Not Like Other Girls?

Have you ever heard a woman say something like, “I’m not like other girls”? Maybe you’ve seen women slut-shaming other women. Have you ever been embarrassed or repulsed by menstruation or body-hair on a woman? Have you ever faked an orgasm for a man? If you answered yes to any of these questions, you’ve witnessed or taken part in internalized misogyny. If you are a woman, it is entirely possible that you have been an accomplice to the patriarchy. If this is your first time hearing about internalized misogyny, allow me to do a quick breakdown of the term.


To internalize something means to adopt attitudes and behaviors through learning, and misogyny is simply the hatred or mistrust of women. Thus, internalized misogyny can be described as the belief by girls and women that all of the stereotypes they’ve learned about their gender are true. If it helps, I often envision internalized misogyny as a cycle; Men tell women they are inferior, women begin to undervalue themselves and perform their assigned role as weak and fragile, so men continue to consider women inferior. Women have been systematically broken down by sexism, and internalized misogyny is one of the many byproducts of that.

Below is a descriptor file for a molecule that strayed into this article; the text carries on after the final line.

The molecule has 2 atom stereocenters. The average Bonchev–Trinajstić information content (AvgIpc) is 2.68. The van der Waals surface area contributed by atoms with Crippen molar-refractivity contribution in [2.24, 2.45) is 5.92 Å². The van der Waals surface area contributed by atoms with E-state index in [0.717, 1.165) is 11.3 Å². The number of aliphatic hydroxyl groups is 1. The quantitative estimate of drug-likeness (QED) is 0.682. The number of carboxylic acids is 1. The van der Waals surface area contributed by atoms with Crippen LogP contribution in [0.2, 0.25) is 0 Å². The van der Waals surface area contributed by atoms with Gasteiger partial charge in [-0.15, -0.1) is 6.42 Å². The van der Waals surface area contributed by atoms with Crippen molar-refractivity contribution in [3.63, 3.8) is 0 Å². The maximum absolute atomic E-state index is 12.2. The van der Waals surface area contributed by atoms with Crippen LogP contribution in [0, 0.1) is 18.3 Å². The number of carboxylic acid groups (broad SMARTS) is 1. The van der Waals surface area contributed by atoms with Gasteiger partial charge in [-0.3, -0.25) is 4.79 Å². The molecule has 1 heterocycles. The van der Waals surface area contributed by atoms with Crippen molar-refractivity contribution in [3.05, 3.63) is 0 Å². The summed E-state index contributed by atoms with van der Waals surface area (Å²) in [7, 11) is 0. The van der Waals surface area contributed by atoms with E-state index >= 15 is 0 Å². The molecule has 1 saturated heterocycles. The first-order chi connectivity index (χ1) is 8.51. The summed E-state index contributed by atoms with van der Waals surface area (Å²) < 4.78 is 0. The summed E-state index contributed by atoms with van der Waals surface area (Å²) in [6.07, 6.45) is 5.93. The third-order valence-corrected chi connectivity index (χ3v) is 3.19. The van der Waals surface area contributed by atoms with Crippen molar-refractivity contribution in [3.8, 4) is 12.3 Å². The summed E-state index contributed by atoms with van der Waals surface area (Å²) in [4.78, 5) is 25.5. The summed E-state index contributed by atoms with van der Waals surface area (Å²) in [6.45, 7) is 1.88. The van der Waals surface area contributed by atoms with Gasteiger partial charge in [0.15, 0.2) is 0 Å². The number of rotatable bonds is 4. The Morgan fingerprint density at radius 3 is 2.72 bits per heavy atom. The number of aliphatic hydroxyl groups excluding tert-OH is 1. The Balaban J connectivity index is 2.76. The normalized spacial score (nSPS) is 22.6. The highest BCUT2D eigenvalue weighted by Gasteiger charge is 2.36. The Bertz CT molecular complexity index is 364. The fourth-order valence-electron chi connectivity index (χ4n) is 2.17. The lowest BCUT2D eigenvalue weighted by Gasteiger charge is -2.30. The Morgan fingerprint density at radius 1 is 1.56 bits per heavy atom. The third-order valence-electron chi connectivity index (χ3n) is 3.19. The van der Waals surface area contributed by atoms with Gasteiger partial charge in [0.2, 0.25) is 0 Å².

I’d like to note that there are different layers of internalized misogyny. It can be on the surface, and superficial, like when Chloe Moretz shamed Kim Kardashian for posting a nude selfie on Twitter. It can also be so deeply rooted that 53% of white women voters elect Donald Trump, the dangerously sexist candidate, and alleged rapist. It is all around us; It is woven into our speech and demeanor towards women, and it is embedded in our values. It is toxic to the well-being and the very existence of women.

It’s important to remember that internalized misogyny is usually subconscious and hidden. We do not notice it until we are looking for it. Women do not purposely police their behavior, it is learned, but it can be unlearned. The next time you find yourself looking down on another woman, scrutinizing another woman, or wanting to harm another woman, remember where these ideas stem. Be aware of the ways that you have contributed to the perpetuation of patriarchy, and do your best to break the habit.